Our planet is unequivocally in climate and ecological crisis, and healthcare is a major contributor.
According to an article published in the Lancet in 2020, healthcare accounts for 1–5% of total global environmental impacts and more than 5% of national environmental impacts in some countries. In England, medicines account for a staggering 25% of NHS emissions.
As a future pharmacist, at the start of my foundation training, I am learning every day about the impacts of pharmacy on the environment — mainly, through educating myself on climate science and the impacts on health provision, following national work by the Greener NHS programme and learning from likeminded colleagues sharing their ideas and innovations in their roles.
I will endeavour to work as sustainably as I can: reducing waste or recycling wherever possible, cycling to work and advocating for the most sustainable practice within my hospital trust, such as the prescribing of more environmentally friendly inhalers.
However, there is only so much an individual can do. What is needed is systemic change and it is needed quickly. I am concerned that our profession is not ready for the change that this demands.
You only have to read Tracy Lyons’s recent piece published in The Pharmaceutical Journal to realise that we have a long way to go as a profession if we are to even start tackling this crisis.
Add it to the curriculum
The first step is to have an educated, informed workforce capable of taking a leadership role in ensuring the manufacture, supply and prescribing of medicines is as sustainable as possible. But we are failing to provide this to our young pharmacists.
The MPharm degree contains no mandated teaching on sustainability or climate change[3,4]. This is despite greenhouse gas emissions contributing to more than 25% of global deaths from heart attacks, strokes, lung cancer and chronic respiratory disease — not to mention air pollution, which causes 7 million deaths per year. Climate change also increases infectious disease prevalence, extreme weather events and malnutrition. Although the teaching and clinical content on the MPharm degree that I undertook was brilliant, there was little mention of the effect of climate change on planetary health. This is because the standards set by the General Pharmaceutical Council (GPhC) shape the MPharm degree; therefore, to allow sustainability to be truly engrained in the curriculum, these must be adapted.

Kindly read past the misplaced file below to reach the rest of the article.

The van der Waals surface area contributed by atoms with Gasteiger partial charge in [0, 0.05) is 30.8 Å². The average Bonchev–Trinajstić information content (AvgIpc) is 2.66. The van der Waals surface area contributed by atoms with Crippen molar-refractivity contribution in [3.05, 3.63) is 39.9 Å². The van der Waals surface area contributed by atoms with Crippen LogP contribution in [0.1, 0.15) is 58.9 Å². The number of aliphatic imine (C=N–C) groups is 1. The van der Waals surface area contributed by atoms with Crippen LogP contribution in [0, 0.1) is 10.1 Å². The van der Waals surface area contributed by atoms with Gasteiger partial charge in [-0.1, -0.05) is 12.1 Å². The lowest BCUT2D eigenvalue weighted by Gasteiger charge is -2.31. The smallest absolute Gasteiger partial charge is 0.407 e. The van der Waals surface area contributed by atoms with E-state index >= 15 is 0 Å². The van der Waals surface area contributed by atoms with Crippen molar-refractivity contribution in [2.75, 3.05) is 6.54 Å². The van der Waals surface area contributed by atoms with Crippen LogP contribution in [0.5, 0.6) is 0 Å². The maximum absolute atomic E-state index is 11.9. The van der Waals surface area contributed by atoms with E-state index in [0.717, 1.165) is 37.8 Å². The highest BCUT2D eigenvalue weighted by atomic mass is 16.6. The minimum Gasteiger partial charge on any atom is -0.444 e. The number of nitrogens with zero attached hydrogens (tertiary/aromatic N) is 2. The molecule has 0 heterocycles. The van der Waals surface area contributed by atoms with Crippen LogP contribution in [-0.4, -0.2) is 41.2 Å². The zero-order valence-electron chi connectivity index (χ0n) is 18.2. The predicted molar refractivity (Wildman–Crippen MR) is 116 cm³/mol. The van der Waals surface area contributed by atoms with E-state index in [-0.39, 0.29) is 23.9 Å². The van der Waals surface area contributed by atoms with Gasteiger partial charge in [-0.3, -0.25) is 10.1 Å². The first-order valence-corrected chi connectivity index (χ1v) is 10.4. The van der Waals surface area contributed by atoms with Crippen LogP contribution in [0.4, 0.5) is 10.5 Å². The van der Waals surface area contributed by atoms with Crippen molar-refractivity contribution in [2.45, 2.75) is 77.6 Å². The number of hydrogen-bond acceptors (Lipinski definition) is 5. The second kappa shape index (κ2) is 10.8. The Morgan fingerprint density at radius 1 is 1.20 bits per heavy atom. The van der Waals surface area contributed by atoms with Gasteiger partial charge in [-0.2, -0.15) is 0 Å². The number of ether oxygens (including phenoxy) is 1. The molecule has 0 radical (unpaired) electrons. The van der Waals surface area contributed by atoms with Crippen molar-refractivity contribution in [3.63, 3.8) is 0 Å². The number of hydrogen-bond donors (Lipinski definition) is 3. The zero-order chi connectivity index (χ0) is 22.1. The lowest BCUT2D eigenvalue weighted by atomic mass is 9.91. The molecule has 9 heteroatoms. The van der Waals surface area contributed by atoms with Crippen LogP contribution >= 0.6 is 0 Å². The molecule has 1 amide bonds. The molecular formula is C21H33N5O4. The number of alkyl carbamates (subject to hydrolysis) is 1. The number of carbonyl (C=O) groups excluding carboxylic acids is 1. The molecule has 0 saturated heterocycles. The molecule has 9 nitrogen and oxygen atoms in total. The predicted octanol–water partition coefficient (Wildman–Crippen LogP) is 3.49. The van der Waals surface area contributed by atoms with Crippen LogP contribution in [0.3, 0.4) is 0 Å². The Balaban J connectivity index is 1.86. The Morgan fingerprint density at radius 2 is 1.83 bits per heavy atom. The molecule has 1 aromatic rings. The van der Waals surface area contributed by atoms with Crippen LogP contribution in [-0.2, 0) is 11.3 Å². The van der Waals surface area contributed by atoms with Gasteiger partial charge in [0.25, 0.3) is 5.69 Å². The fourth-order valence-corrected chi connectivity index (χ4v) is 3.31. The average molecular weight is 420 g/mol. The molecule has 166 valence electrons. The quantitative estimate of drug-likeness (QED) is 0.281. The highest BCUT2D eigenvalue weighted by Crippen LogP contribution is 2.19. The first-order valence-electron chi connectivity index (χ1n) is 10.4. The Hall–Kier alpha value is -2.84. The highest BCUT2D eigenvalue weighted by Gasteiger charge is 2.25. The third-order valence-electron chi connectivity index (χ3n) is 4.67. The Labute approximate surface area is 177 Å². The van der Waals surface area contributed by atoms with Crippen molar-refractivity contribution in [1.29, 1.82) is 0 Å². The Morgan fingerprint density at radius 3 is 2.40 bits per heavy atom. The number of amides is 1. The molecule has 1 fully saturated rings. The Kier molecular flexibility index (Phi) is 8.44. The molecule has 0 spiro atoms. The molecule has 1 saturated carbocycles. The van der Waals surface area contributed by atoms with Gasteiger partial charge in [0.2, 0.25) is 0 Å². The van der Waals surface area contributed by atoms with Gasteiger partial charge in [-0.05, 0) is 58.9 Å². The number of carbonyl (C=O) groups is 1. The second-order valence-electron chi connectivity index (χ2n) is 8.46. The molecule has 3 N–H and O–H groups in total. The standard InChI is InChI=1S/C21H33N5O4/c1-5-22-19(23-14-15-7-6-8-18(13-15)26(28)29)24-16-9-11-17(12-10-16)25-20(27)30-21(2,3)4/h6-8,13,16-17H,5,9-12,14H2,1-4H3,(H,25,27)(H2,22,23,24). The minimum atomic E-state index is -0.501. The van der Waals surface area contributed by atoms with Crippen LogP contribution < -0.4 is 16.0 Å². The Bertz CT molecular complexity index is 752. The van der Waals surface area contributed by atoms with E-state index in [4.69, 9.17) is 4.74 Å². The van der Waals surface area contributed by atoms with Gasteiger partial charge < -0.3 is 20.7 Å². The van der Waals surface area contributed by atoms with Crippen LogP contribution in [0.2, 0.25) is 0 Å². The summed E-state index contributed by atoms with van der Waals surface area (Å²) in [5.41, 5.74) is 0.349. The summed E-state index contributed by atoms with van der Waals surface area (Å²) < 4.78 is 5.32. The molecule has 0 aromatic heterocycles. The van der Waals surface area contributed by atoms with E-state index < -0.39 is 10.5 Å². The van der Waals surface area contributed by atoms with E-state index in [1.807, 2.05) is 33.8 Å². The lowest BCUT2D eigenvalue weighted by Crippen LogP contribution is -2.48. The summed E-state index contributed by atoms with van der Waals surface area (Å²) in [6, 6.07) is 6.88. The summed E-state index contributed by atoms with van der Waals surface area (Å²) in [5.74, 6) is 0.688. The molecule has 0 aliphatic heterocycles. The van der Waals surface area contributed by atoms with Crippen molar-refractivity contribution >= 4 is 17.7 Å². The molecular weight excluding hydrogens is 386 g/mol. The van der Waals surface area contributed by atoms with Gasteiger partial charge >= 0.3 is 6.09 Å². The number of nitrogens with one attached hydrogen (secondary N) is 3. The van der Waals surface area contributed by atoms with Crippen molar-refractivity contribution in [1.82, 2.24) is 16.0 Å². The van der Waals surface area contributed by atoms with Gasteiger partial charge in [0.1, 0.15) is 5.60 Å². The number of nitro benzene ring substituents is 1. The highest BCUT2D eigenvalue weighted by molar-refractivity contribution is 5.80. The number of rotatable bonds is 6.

The UK is not immune to the threat posed by climate change, with health and social inequalities significant in increasing the vulnerability of many to its impacts on health. The health service in England has an ambitious goal to reach net zero by 2040 and an 80% reduction in carbon emissions by 2028–2032; pharmacists will be important in achieving these goals.
It is therefore puzzling why the climate crisis has not been made more prominent in pharmacy education — particularly as the MPharm degree is currently undergoing a restructure, with, in the next few years, plans for all new pharmacists to qualify as prescribers.
The desire for such teaching in medicine is becoming more apparent: in February 2021, the Association for Medical Education in Europe laid out a consensus statement to “provide a global, collaborative, representative and inclusive vision for educating an interprofessional healthcare workforce that can deliver sustainable healthcare and promote planetary health”. In addition, in August 2021, medical students in the UK expressed their need for climate change teaching in all medical schools. This momentum for change must be joined by pharmacy schools.
In 2007, a one-year course on climate change was provided to students on various courses at San José State University, California, and the impact was assessed a minimum of five years later. The findings showed that the graduates reduced their individual carbon emissions by 2.86 tons of CO2 on average per year and the majority reported pro-environmental choices surrounding purchases such as cars and food, as well as describing a strong connection to climate change solutions both personally and professionally. Furthermore, they compared the effect of their climate change education as a mitigation strategy on student carbon reductions against the carbon reductions of other mitigation strategies, such as rooftop solar panels, afforestation, offshore wind power and electric cars. On this basis, at scale, climate change education can potentially be as effective at reducing carbon emissions as other mitigation strategies.
The teaching on the MPharm degree shapes the values and drives the behaviours of our future pharmacists. Education is therefore an important way to increase awareness and empathy for the impacts of climate change, and to empower learners to start to drive changes in their professional environment.